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Towards an Understanding of Hop Tolerance in Beer Spoiling Lactobacillus brevis
R. F. Vogel, P. Preissler and J. Behr

Lactobacillus brevis comprises strains with diverse metabolic capabilities. Some specialized strains can grow even in highly hopped pilsner beers without the need of long term adaptation. Other strains develop tolerance upon prolonged hop exposition or remain sensitive. In this communication genetic analyses, proteomics and physiological tests in beer as well as studies in membrane physiology and cell wall composition are reviewed, which are useful to differentiate L. brevis strains along their beer spoiling potential and to elucidate decisive marker traits for categorizing beer spoiling L. brevis along their relevance for the brewer. Hop adaptation in L. brevis TMW 1.465 is a multifactorial process, which results in changes in metabolism, protein profile, membrane and cell wall composition and intracellular manganese levels. It involves mechanisms to cope with intracellular acidification and divalent cation limitation, redox imbalance and oxidative damage and mechanisms for energy generation and economy, genetic information fidelity and enzyme functionality, and as a result enables beer spoilage. Differentiation along the beer spoiling capacity is possible by comparative proteomics, or by physiological tests employing manganese efflux or reduction of tetrazolium to formazan upon growth in lager beer. A simple test for mangenese efflux provides a useful tool for categorization of beer spoiling L. brevis. On the other hand, genetic determinants potentially useful for PCR detection systems were widely spread in all strains with no reference to high hop tolerance. The further understanding of hop tolerance requires comparative genomic studies revealing critical strain differences and thus multiple (PCR) markers.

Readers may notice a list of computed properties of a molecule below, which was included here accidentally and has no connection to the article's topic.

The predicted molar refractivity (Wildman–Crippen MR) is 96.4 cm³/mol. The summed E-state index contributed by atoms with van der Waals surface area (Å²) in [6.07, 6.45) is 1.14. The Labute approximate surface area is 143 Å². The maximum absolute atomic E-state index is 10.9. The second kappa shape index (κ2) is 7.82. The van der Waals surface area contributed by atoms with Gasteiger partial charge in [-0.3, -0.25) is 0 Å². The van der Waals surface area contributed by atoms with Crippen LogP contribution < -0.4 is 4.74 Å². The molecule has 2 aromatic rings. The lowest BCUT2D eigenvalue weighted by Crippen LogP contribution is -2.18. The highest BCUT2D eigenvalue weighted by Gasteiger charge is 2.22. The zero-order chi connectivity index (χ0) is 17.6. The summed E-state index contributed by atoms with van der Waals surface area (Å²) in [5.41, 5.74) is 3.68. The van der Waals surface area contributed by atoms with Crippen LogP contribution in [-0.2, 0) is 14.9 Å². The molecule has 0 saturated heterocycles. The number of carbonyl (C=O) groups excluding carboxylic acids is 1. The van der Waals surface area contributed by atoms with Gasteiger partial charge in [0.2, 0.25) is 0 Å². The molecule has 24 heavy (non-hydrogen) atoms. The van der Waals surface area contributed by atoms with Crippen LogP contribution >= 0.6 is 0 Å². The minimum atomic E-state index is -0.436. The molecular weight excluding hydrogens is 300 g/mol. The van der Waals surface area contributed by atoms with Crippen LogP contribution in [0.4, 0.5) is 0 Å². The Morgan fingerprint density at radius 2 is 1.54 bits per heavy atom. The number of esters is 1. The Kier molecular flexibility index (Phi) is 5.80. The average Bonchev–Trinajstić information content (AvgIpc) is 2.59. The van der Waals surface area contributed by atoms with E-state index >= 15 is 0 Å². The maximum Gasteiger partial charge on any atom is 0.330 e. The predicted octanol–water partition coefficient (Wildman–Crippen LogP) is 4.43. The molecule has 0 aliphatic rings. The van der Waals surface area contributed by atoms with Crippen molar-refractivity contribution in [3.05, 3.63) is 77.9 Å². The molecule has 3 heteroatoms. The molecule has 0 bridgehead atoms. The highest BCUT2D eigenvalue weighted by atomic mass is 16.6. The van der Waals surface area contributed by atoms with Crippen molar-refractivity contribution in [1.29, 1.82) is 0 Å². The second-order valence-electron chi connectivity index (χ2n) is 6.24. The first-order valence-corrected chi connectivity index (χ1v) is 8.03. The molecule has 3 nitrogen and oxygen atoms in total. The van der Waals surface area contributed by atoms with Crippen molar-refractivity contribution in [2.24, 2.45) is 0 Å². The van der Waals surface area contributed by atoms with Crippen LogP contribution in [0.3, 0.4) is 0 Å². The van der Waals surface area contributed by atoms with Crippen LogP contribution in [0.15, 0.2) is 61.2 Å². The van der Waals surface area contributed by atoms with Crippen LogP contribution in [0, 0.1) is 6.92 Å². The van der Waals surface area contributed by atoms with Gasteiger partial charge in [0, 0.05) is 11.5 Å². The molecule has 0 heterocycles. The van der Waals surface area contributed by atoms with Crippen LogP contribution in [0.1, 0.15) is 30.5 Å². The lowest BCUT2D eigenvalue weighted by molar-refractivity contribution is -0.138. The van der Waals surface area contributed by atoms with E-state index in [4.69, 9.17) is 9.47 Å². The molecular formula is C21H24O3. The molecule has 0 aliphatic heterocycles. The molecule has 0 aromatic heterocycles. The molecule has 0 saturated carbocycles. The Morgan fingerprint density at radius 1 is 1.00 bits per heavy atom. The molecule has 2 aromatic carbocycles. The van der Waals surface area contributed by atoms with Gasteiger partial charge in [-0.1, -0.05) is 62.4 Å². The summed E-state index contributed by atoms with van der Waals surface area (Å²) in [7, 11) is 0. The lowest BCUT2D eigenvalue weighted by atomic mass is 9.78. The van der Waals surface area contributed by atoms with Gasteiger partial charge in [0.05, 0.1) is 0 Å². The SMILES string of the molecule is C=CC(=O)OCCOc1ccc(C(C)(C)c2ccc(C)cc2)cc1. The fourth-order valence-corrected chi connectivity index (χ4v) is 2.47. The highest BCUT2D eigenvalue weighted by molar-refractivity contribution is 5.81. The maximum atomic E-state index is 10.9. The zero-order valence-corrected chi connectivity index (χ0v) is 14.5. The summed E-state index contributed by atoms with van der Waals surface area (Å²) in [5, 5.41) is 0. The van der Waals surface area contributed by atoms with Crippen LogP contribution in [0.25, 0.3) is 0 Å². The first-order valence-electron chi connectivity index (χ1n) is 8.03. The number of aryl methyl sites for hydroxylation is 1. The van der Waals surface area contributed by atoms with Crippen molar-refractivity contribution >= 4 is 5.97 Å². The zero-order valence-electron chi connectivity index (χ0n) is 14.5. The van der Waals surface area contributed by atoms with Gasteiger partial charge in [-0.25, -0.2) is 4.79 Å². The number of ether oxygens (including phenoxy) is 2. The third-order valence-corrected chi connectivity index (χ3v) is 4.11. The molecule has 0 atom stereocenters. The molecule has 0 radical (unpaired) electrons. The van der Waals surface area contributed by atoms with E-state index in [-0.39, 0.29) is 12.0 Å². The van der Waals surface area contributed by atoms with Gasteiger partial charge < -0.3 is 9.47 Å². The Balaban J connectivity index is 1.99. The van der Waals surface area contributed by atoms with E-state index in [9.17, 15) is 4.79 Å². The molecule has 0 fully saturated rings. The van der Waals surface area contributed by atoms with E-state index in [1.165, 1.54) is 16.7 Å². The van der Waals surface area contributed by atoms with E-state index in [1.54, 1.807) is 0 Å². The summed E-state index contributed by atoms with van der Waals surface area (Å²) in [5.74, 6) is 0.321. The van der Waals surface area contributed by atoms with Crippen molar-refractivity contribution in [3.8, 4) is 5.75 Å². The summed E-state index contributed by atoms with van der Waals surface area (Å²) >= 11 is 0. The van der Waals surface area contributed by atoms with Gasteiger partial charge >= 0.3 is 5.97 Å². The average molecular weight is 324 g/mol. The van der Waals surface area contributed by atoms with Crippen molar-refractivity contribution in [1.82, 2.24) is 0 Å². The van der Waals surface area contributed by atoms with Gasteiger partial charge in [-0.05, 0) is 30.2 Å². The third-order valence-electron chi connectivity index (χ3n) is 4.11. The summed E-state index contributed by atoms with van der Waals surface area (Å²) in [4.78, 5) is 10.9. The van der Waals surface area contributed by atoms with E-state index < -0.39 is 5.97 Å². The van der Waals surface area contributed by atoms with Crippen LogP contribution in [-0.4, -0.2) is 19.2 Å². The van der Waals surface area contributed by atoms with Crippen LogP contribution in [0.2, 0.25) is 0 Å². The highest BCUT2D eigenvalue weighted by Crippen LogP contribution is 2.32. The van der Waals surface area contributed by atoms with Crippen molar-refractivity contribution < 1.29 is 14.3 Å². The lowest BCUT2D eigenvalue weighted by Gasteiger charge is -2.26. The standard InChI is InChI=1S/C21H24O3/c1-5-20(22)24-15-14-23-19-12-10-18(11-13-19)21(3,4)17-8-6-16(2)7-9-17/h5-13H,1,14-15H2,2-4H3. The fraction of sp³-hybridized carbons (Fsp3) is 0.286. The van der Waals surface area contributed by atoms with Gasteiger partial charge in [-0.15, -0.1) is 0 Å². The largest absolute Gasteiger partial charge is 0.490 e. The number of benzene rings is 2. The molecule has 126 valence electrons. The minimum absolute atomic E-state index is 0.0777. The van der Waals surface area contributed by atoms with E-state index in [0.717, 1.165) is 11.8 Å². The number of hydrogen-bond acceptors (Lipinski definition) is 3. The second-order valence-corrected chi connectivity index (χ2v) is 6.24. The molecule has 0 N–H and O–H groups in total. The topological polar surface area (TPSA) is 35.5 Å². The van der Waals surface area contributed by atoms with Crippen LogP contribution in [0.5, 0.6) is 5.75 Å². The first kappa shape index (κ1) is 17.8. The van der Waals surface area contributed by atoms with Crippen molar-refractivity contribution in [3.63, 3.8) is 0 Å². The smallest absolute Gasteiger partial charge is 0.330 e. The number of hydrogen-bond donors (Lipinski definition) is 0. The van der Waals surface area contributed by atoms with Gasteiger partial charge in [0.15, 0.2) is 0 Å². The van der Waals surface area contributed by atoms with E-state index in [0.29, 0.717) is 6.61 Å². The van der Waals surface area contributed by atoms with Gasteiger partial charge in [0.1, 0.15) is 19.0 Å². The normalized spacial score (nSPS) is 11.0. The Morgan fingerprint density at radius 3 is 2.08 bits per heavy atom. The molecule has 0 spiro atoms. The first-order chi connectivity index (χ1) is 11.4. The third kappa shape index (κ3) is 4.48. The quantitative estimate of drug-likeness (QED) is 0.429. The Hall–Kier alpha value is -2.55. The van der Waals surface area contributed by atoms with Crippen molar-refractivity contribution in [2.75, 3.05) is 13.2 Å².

Descriptors: Lactobacillus brevis, beer spoilage, hop tolerance, redox potential

BrewingScience Monatsschrift fr Brauwissenschaft, 63 (January/February 2010), pp. 23-30